Skip to main content


Just rang the jobcentre about tomorrow. I thought that was the best thing to do. No point messing them around, despite being booked an appointment at a time I can't attend. Can't take the chance of turning up late and being left high and dry as regards money. They've booked me a normal signing for 9-50am wherein I will book a fresh appointment with the 'special adviser'.

That's assuming I don't get dicked around tomorrow morning instead. Maybe it's my anxiety based paranoia talking but I can't help wondering if they will.

Everytime I sign on, and this is the crux of what makes the experience so exquisitely awful, is the knowledge that yet again you must prove your worth. It's like a neverending round of the X Factor - you thought you were safe last week Mr Plums, but no, you've got to bring it this week as well - and this week it's Temp Agency Week!

All the effort you made before, no matter how many jobsearch activities or applications (mainly the former tbh) you did when last you signed don't count. Your effort has reset and you must wow the judges afresh. Not only that, but by this point your pittance has reached bingo fuel and you NEED that money. So all it takes is for the adviser to look over the jobsearch record a moment too long, ask one too many questions about what 'this' activity is or who 'that' person you spoke to is, and it's stress factor 10 again! One little thing you forgot to do and all the rest of it will count for nothing and BOOM no money for you.

(Now this doesn't sound right to me, but that seems to be how they operate. I don't know if legally they are allowed to do that - but, as they say in the ghostbusting business, who are you going to call?)

Remember: don't have nightmares.


Popular posts from this blog

I Fucking Hate the Work Programme

That did not go well.
My legs were wobbly to begin with as I closed in on the church that passes for the office of the employment wing of the Salvation Army. My appointment was 3 to half past. I really did feel sick. Pretty early on, when he asked for the forms he gave me last time to fill in, I knew that what was arranged on the letter (a short interview with me bringing my CV and jobsearch) was actually going to be much longer. I also knew that, come half three when I had to leave to catch my bus back ten minutes later, I was going to have problems.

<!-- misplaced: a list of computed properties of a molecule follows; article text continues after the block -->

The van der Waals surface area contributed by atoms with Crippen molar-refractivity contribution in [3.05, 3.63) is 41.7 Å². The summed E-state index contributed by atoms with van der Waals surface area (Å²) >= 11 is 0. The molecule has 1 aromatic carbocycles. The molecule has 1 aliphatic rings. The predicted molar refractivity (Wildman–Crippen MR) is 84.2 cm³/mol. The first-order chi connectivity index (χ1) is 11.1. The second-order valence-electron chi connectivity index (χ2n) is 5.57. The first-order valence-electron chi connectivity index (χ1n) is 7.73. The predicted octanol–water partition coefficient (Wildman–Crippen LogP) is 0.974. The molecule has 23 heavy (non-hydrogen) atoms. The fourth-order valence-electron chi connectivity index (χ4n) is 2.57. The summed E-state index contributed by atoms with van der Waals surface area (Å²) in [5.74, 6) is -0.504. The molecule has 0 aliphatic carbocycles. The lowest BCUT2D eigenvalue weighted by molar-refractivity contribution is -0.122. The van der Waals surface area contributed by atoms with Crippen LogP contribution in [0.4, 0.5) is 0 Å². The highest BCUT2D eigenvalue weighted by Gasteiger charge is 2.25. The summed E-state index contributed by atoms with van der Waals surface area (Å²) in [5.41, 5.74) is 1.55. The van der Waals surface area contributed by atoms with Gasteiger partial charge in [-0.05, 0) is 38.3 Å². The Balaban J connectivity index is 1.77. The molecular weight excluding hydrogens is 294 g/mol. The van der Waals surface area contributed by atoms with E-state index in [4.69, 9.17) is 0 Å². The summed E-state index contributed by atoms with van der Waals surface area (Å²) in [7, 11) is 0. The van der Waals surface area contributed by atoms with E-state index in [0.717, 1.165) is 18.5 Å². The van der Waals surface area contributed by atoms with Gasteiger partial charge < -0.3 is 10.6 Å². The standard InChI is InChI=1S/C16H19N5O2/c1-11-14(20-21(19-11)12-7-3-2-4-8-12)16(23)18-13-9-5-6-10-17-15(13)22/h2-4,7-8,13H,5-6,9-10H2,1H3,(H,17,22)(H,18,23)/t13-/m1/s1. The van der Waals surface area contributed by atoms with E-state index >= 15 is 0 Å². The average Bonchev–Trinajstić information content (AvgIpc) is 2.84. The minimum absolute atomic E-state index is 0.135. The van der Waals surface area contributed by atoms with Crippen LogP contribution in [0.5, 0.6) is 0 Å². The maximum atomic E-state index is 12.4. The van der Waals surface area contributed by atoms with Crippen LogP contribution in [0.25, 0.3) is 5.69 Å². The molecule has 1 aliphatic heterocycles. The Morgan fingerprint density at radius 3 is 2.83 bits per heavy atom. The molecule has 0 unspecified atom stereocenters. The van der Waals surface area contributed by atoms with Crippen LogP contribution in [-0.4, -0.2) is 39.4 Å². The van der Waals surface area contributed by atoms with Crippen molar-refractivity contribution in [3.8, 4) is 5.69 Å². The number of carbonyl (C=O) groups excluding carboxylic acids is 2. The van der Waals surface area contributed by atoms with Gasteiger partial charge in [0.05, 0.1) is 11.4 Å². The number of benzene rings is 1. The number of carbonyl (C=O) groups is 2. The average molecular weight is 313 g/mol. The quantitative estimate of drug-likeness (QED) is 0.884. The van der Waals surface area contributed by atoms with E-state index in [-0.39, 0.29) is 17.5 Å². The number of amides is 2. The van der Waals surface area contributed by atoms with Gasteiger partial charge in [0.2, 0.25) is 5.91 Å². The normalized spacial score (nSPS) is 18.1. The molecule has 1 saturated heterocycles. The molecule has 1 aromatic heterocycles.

Unfortunately, though more for me I fear, it never got that far; at 20 past he terminated the interview citing my apparent 'putting up barriers' as the reason not to continue. This was because I refused consent for him to keep my CV. I asked why he needed it and offered, three times, to show it to him (that's all), he said it was to apply for jobs on my behalf. The EEC's need this information.
What's an EEC? Employm…

Anybody Out There?

Just so I can be sure this is being read at all and decide whether it's worth continuing, please shout out in the comments. Even if you think I'm talking barmy bollocks, it'd be helpful to know if there are people reading this and not weird bots from phishing sites or Russian hackers or some weird sentient algorithm.

Apologies if you are none of those things, but I'm considering what to do with this blog.



Thursday today (unless time has confused me again!), the day between yesterday's appointment with The Psychologist, and signing on tomorrow. A brief oasis for me to discuss said appointment as it was a test for 'neurodiverse tendencies'. I think that's the best way of putting it; it's all a bit vague really. When I first saw The Psychologist I mentioned that I was in the process of trying to get a diagnosis for Aspergers to which she replied she could do a test that, while not an official diagnosis, could count towards one - or something. Something official anyway, though bizarrely after the test was completed (took a couple of hours) she said she wasn't trained for Aspergers specifically.

The test itself was a kind of Krypton Factor lite (sans exercise course): a mix of recall, pattern recognition, problem solving, and questionnaire. I was asked to arrange coloured blocks into a prescribed pattern, to spot what was missing from a series of pictures, to guess fr…